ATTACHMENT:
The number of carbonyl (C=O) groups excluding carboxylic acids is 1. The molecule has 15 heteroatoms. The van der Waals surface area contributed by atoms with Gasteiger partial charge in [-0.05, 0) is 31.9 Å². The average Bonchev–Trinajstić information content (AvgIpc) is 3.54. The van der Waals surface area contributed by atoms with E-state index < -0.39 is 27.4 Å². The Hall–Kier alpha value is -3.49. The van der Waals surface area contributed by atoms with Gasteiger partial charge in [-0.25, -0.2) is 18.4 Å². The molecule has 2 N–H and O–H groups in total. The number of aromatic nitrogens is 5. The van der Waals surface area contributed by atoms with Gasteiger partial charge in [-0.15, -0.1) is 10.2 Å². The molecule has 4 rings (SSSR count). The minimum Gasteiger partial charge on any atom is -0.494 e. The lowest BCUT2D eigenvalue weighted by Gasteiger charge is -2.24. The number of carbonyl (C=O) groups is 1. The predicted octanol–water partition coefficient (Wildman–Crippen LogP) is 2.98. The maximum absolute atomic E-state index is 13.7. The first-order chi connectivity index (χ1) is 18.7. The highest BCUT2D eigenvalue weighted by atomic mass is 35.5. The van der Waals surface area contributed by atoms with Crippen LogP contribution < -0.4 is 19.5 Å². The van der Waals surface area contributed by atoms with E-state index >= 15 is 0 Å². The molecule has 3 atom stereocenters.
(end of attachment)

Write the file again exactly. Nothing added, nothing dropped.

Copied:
The number of carbonyl (C=O) groups excluding carboxylic acids is 1. The molecule has 15 heteroatoms. The van der Waals surface area contributed by atoms with Gasteiger partial charge in [-0.05, 0) is 31.9 Å². The average Bonchev–Trinajstić information content (AvgIpc) is 3.54. The van der Waals surface area contributed by atoms with E-state index < -0.39 is 27.4 Å². The Hall–Kier alpha value is -3.49. The van der Waals surface area contributed by atoms with Gasteiger partial charge in [-0.25, -0.2) is 18.4 Å². The molecule has 2 N–H and O–H groups in total. The number of aromatic nitrogens is 5. The van der Waals surface area contributed by atoms with Gasteiger partial charge in [-0.15, -0.1) is 10.2 Å². The molecule has 4 rings (SSSR count). The minimum Gasteiger partial charge on any atom is -0.494 e. The lowest BCUT2D eigenvalue weighted by Gasteiger charge is -2.24. The number of carbonyl (C=O) groups is 1. The predicted octanol–water partition coefficient (Wildman–Crippen LogP) is 2.98. The maximum absolute atomic E-state index is 13.7. The first-order chi connectivity index (χ1) is 18.7. The highest BCUT2D eigenvalue weighted by atomic mass is 35.5. The van der Waals surface area contributed by atoms with Crippen LogP contribution < -0.4 is 19.5 Å². The van der Waals surface area contributed by atoms with E-state index >= 15 is 0 Å². The molecule has 3 atom stereocenters.